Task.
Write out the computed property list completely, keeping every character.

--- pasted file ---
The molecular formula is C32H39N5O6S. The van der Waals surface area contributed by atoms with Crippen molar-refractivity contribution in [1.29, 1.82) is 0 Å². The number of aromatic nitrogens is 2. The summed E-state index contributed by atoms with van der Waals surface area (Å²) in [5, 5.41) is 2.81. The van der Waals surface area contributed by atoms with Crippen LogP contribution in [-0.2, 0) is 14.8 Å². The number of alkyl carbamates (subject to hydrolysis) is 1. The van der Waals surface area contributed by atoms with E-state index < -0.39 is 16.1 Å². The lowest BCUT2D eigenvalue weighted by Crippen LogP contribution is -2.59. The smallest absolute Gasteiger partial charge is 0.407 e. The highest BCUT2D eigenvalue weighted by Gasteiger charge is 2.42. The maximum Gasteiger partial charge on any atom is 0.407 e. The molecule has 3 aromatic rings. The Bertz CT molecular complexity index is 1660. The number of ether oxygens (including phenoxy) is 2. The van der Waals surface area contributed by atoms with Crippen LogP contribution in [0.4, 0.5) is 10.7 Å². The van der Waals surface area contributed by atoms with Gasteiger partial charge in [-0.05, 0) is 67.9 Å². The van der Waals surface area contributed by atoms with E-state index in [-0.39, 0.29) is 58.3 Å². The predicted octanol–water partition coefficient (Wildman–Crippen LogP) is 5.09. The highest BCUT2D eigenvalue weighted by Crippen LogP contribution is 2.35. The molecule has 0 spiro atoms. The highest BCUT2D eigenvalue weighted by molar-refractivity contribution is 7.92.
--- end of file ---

The molecular formula is C32H39N5O6S. The van der Waals surface area contributed by atoms with Crippen molar-refractivity contribution in [1.29, 1.82) is 0 Å². The number of aromatic nitrogens is 2. The summed E-state index contributed by atoms with van der Waals surface area (Å²) in [5, 5.41) is 2.81. The van der Waals surface area contributed by atoms with Crippen LogP contribution in [-0.2, 0) is 14.8 Å². The number of alkyl carbamates (subject to hydrolysis) is 1. The van der Waals surface area contributed by atoms with E-state index < -0.39 is 16.1 Å². The lowest BCUT2D eigenvalue weighted by Crippen LogP contribution is -2.59. The smallest absolute Gasteiger partial charge is 0.407 e. The highest BCUT2D eigenvalue weighted by Gasteiger charge is 2.42. The maximum Gasteiger partial charge on any atom is 0.407 e. The molecule has 3 aromatic rings. The Bertz CT molecular complexity index is 1660. The number of ether oxygens (including phenoxy) is 2. The van der Waals surface area contributed by atoms with Crippen LogP contribution in [0.4, 0.5) is 10.7 Å². The van der Waals surface area contributed by atoms with Gasteiger partial charge in [-0.05, 0) is 67.9 Å². The van der Waals surface area contributed by atoms with E-state index in [-0.39, 0.29) is 58.3 Å². The predicted octanol–water partition coefficient (Wildman–Crippen LogP) is 5.09. The highest BCUT2D eigenvalue weighted by Crippen LogP contribution is 2.35. The molecule has 0 spiro atoms. The highest BCUT2D eigenvalue weighted by molar-refractivity contribution is 7.92.